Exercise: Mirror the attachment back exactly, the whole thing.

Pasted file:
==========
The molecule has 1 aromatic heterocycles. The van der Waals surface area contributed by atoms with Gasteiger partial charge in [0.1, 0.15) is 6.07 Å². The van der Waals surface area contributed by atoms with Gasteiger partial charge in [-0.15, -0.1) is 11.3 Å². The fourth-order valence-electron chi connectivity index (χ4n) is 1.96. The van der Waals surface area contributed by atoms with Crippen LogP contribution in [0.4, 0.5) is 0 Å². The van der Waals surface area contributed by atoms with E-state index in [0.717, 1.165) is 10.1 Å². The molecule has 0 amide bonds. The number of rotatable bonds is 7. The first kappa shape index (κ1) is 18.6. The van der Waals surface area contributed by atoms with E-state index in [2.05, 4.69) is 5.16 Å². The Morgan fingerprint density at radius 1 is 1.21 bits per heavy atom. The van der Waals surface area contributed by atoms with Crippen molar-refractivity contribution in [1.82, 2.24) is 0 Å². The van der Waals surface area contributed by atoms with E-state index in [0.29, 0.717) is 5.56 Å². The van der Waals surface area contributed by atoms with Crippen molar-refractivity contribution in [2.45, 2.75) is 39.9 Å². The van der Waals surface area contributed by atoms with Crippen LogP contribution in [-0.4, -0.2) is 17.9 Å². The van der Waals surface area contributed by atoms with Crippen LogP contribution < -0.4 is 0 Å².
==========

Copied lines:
The molecule has 1 aromatic heterocycles. The van der Waals surface area contributed by atoms with Gasteiger partial charge in [0.1, 0.15) is 6.07 Å². The van der Waals surface area contributed by atoms with Gasteiger partial charge in [-0.15, -0.1) is 11.3 Å². The fourth-order valence-electron chi connectivity index (χ4n) is 1.96. The van der Waals surface area contributed by atoms with Crippen LogP contribution in [0.4, 0.5) is 0 Å². The van der Waals surface area contributed by atoms with E-state index in [0.717, 1.165) is 10.1 Å². The molecule has 0 amide bonds. The number of rotatable bonds is 7. The first kappa shape index (κ1) is 18.6. The van der Waals surface area contributed by atoms with E-state index in [2.05, 4.69) is 5.16 Å². The Morgan fingerprint density at radius 1 is 1.21 bits per heavy atom. The van der Waals surface area contributed by atoms with Crippen molar-refractivity contribution in [1.82, 2.24) is 0 Å². The van der Waals surface area contributed by atoms with E-state index in [0.29, 0.717) is 5.56 Å². The van der Waals surface area contributed by atoms with Crippen molar-refractivity contribution in [2.45, 2.75) is 39.9 Å². The van der Waals surface area contributed by atoms with Crippen LogP contribution in [-0.4, -0.2) is 17.9 Å². The van der Waals surface area contributed by atoms with Crippen LogP contribution < -0.4 is 0 Å².